Rank Based Trading

Curated By
Vishal Mehta
Independent trader; technical analysis evangelist

Skill Sheet: What You Will Learn Here

  • What is ranking-based trading?
  • What is the process of assigning ranks?
  • How a final rank is arrived at for trading?
  • How to use the indicators?

There is an adage that says two heads are better than one. In trading also, two indicators are better than one to confirm a trading bias. But if it is multiple indicators, it doesn't mean too many cooks spoiled the broth. It is the merrier in technical trading. If many indicators point in the same direction, then the probability increases.

Rank Based Trading

The daily dilemma of a trader is which stock to trade in. Stock selection can be a tedious process. To address this quandary, multiple indicators are used and applied to a watchlist and then rank them based on their bullish or bearish indication. The ranking system is just a simple system where if the bullish biases outweigh the bearish bias, the stock is bullish, and if the bearish biases outweigh the bullish, then the stock is bearish. If they are equal, then the bias is neutral. Basic data analysis using a spreadsheet can throw the results of stock to trade.

Process of ranking

The process of ranking begins with the selection of stocks or the watchlist of choice. The next step is the selection of indicators that are to be used for ranking. One can take as many indicators as one likes. The indicators have to be then interpreted for biases. For example, if the price is above a 5-period exponential moving average (EMA) it is bullish, and if it is below, it is bearish. Similarly, if the relative strength index (RSI) is above 50, it is bullish, and below 50, it is bearish. If the biases of all the indicators are bullish, then it is a strong buy, and if the biases of all the indicators are bearish, then it is a sell. If the biases of the indicators are equal, then it is neutral. We shall understand this better with an example; Let us say we are using a combination of EMAs, RSI, MACD and Stochastics for identifying trades. The parameters in our example are set at the default values. We shall restrict this to daily analysis for simplicity and understanding.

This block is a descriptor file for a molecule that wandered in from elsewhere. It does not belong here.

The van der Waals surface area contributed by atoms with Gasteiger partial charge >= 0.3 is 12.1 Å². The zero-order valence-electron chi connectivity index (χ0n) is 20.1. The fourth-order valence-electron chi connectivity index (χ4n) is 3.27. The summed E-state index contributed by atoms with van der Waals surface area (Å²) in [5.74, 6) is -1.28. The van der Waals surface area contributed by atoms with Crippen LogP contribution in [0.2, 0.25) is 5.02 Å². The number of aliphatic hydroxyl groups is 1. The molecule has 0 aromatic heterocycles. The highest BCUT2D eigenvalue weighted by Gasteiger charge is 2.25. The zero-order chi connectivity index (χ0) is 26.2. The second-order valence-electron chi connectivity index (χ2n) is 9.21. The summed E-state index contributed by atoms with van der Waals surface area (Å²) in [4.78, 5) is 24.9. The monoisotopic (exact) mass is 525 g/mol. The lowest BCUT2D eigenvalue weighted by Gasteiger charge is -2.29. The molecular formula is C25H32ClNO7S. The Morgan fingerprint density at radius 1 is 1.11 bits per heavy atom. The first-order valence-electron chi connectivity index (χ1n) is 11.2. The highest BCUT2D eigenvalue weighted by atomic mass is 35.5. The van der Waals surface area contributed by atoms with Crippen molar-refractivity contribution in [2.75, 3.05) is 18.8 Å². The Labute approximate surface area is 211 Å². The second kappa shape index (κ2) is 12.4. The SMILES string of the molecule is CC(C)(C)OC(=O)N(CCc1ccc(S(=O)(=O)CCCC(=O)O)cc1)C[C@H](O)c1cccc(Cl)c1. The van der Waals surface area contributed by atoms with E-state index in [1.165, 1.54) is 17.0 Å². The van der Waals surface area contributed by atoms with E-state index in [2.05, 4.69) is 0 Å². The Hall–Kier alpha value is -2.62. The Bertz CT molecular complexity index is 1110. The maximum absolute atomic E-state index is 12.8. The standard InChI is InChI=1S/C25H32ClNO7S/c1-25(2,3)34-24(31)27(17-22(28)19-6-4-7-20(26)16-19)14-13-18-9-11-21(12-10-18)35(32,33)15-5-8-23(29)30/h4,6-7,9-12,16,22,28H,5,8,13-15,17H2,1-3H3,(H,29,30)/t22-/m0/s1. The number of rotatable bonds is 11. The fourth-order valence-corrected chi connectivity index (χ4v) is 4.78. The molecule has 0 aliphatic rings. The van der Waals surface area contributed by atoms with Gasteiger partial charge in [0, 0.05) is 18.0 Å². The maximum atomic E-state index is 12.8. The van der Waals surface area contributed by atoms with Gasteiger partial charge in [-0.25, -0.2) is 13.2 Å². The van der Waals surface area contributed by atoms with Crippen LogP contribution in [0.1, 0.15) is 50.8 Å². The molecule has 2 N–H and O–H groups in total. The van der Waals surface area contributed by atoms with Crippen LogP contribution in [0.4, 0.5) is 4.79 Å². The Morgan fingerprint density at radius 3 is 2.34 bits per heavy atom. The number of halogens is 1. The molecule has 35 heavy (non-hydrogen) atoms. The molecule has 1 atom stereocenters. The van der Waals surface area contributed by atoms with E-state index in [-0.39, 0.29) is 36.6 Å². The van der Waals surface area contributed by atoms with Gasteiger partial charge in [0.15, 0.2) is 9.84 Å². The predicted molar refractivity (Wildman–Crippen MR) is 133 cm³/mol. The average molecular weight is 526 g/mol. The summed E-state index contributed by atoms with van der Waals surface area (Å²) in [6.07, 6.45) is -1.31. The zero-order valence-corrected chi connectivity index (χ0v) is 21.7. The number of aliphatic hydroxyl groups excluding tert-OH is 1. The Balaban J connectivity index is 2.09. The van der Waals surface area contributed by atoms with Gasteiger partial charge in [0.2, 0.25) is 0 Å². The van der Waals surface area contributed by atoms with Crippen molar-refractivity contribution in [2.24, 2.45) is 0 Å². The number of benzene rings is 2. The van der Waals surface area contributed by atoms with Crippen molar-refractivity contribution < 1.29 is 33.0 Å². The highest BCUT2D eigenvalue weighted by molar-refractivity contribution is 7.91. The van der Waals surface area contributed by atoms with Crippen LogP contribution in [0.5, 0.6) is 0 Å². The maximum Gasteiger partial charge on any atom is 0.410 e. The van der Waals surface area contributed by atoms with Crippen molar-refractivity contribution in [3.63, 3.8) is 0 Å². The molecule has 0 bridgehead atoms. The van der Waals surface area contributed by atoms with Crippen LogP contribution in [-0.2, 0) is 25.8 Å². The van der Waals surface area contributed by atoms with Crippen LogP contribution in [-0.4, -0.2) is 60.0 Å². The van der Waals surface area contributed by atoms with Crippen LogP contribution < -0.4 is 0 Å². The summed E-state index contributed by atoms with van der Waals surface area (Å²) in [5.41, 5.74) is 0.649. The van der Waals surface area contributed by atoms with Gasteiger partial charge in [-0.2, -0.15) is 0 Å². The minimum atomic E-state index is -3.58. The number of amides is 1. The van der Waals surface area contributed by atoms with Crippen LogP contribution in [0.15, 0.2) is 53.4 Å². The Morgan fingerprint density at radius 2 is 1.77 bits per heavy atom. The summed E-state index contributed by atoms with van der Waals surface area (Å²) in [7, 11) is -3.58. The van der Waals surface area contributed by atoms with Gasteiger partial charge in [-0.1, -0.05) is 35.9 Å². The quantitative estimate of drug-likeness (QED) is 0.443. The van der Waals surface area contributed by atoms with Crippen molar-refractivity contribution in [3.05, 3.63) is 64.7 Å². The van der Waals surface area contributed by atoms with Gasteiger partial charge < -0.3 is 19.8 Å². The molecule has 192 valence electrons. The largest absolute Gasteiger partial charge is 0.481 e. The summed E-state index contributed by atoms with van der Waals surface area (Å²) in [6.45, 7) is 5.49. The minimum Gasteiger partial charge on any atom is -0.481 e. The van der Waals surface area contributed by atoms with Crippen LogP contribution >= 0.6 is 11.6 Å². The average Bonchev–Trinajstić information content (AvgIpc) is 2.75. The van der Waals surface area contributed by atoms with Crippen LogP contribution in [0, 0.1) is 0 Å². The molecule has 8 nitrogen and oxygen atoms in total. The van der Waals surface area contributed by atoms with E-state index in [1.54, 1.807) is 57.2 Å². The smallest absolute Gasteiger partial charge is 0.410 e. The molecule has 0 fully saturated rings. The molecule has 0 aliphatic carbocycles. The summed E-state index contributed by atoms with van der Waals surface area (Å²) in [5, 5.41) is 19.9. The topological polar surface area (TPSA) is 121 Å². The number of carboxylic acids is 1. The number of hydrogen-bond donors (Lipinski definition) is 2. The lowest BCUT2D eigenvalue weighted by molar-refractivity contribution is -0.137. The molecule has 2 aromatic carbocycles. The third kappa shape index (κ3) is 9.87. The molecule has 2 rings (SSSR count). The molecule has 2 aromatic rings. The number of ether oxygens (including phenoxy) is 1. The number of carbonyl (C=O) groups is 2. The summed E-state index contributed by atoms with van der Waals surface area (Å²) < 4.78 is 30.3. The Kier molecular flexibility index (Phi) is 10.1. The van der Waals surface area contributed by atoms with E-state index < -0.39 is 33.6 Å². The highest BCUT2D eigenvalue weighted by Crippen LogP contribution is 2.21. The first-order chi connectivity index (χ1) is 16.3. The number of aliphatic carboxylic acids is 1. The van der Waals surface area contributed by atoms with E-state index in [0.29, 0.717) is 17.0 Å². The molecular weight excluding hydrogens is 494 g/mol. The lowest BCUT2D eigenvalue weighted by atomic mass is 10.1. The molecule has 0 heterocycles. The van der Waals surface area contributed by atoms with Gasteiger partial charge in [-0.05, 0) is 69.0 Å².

Parameters Outcome Bias if true Outcome Bias if false
EMA’s- 50-Day If Price > 50 >100>200 Bullish If Price <50 <100<200 Bearish
EMA’s- 100-Day If Price > 100>200 Bullish If Price <100<200 Bearish
EMA’s- 200-Day If Price > 200 Bullish If Price <200 Bearish
RSI- 14-period If RSI > 60 Bullish If RSI <60 Bearish
MACD-12,26,9 If MACD > Signal line Bullish If MACD <Signal line Bearish
Stochastics-14,5,3 If %K>%D Bullish If %K<%D Bearish

An example to drive home

The EMAs can be grouped into one. If anyone of the EMA condition is not satisfied, then the trade will be avoided. Now for a bullish trade, the EMA group, i.e., EMAs 50 should be greater than EMA 100, and EMA 100 should be greater than EMA 200. The price should be greater than the EMA group, and the RSI, MACD and Stochastic should also be bullish. And for a bearish trade, it is the opposite. Given below are the data table and the action table. The action table is derived from the data table based on the parameters defined.

Data Table

स्टॉक का नाम कीमत 50 ईएमए 100 ईएमए 200 ईएमए आरएसआई एमएसीडी एमएसीडी सिग्नल स्टोकेस्टिक्स %K  Stochastic %D